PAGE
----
In the wake of the recent announcement of a new £1 coin to be introduced in 2017, today’s post looks at some of the metals present in the coins of the United Kingdom. All of these coins are produced using alloys, or mixtures of metals; the main metals used include copper, nickel, zinc and iron. The composition of some of the coins has also changed since their original introduction, for reasons which are examined below.
The three main alloys used in the manufacture of coins are nickel-brass (mainly copper, with zinc and nickel), cupronickel (mainly copper, with nickel), and bronze (mainly copper, with zinc and tin). Copper and its alloys can be easily made into coins, and also show good resistance to corrosion. Additionally, they are also natural antimicrobial materials, due to their toxic effect on moulds, viruses & fungi, a characteristic which is highly beneficial considering that currency changes hands frequently.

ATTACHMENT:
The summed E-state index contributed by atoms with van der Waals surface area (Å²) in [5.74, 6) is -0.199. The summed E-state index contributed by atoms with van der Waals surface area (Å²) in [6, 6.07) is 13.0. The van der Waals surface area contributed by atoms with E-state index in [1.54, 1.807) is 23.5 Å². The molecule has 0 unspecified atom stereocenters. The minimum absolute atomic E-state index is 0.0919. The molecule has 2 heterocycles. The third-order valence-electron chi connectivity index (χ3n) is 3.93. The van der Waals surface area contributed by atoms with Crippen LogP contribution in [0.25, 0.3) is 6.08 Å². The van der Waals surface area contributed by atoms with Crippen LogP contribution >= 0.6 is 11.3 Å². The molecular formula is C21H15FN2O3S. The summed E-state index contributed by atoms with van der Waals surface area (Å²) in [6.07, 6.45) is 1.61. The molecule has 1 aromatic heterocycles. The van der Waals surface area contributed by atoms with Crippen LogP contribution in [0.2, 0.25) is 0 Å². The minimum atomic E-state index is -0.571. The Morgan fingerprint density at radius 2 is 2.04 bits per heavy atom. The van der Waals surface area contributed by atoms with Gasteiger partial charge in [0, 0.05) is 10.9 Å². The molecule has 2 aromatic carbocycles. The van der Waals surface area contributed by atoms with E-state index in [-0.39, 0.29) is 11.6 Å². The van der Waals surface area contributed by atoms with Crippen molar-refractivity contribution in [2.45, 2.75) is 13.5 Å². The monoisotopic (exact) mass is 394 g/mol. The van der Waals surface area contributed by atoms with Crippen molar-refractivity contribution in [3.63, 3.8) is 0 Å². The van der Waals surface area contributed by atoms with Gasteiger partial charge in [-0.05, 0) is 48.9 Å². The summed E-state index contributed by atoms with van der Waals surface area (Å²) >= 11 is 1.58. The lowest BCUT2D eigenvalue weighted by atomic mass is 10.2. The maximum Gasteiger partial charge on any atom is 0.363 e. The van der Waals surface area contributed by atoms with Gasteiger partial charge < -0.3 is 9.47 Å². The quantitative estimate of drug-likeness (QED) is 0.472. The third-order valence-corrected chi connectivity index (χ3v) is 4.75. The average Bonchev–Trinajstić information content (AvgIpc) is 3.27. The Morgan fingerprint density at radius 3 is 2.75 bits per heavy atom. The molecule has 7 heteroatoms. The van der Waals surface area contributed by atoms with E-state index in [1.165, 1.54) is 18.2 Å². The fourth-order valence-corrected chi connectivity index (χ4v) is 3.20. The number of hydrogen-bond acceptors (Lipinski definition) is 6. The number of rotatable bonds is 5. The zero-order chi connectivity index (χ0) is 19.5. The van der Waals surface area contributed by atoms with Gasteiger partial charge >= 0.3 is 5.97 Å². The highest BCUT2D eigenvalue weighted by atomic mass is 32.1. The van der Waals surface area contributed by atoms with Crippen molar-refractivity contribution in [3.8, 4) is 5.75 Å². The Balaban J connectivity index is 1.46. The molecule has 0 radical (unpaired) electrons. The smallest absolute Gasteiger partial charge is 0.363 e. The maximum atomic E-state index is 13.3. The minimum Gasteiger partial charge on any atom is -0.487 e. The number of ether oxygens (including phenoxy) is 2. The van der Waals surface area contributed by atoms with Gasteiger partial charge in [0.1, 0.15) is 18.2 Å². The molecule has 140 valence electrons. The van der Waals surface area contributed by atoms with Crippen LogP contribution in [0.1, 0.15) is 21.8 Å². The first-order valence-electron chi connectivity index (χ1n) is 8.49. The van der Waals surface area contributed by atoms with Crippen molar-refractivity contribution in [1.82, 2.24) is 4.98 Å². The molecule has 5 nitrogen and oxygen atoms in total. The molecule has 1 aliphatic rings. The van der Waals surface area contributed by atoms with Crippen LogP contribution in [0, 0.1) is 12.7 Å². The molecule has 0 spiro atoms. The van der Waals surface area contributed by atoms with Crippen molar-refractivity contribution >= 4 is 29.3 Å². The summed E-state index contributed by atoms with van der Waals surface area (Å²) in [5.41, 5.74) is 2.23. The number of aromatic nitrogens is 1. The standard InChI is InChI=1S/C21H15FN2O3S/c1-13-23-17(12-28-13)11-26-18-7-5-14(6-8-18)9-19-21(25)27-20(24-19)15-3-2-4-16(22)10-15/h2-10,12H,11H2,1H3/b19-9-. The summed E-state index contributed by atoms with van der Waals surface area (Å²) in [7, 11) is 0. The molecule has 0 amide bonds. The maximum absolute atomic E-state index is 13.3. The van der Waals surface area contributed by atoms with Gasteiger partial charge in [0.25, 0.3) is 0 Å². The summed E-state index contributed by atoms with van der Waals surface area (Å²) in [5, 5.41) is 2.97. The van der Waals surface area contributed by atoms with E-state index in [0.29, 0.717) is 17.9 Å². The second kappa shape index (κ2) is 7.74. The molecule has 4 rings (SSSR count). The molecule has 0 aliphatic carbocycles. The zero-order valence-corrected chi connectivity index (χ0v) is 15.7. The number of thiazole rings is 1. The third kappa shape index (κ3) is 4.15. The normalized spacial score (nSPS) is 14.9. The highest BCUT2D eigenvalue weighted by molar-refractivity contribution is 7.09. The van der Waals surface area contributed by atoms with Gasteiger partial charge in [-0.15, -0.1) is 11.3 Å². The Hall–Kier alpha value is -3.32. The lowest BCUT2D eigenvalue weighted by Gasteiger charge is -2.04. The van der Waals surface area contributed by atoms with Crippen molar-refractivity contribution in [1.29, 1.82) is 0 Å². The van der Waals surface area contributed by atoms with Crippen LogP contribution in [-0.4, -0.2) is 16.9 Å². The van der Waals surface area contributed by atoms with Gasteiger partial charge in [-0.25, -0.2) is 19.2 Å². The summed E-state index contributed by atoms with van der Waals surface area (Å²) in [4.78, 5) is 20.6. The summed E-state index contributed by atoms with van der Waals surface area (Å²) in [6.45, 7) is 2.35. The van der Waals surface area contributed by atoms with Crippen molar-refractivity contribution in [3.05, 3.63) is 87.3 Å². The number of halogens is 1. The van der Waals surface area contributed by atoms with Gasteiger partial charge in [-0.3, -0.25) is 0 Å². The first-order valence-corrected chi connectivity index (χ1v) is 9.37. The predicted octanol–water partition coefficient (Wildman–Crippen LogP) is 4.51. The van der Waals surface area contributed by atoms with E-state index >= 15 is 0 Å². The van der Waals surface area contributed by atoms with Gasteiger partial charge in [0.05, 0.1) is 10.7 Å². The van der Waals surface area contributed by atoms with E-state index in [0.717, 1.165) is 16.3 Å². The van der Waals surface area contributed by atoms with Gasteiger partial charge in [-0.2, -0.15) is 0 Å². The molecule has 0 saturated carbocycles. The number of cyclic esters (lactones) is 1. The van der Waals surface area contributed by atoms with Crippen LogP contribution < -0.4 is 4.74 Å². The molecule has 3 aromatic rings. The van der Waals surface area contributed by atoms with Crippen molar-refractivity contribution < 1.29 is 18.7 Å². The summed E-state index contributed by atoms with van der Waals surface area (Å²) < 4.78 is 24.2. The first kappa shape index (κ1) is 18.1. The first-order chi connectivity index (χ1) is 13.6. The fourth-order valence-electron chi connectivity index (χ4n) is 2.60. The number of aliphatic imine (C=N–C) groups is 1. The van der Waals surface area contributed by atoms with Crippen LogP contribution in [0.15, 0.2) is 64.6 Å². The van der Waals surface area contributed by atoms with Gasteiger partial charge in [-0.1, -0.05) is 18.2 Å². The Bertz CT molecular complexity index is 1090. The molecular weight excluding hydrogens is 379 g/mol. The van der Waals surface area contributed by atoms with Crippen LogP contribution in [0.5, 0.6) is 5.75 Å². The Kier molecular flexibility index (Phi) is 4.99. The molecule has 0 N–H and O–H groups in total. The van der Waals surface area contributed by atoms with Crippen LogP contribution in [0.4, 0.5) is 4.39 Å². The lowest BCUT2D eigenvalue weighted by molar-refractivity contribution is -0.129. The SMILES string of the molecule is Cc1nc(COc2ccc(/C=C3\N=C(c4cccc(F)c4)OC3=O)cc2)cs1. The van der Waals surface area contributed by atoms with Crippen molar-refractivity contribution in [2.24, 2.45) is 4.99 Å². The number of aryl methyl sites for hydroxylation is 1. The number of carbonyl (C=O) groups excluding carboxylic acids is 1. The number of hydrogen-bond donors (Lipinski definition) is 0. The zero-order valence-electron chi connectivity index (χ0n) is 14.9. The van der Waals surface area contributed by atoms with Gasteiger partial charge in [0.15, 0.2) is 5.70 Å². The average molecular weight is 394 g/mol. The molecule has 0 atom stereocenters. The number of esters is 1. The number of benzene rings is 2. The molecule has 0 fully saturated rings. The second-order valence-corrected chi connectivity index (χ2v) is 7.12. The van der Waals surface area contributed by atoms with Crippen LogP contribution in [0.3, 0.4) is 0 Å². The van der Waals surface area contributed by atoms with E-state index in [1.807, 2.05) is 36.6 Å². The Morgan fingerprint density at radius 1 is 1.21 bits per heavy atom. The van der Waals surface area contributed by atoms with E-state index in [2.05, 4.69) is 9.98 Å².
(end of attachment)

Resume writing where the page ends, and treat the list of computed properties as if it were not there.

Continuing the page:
Until recent years, copper was also chosen due to its relative cheapness. However, as its wide range of applications has increased demand, the price of copper has risen in recent years, to the point where some low value coins have become worth less in monetary terms than their copper content. As a consequence, several British coins have undergone changes in composition since their introduction, in order to minimise copper content.
1p & 2p coins, formerly composed of 97% copper content, have, since 1992, been made from copper-plated steel. Steel is an alloy of iron with small amounts of carbon (and trace amounts of manganese). The coating of copper on the steel core is just 0.025mm thick, vastly reducing the percentage of copper contained within the coin. Similarly, 10p and 5p coins, formerly fashioned from cupro-nickel, are now made from nickel-plated steel, cutting out the inclusion of copper entirely.
Another coin whose copper composition could change is the £1. With the treasury announcing a new £1 coin to be introduced in 2017 to combat forgeries, the precise metal composition is yet to be decided on, and will be subject to a public consultation in the summer of 2014.
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References & Further Reading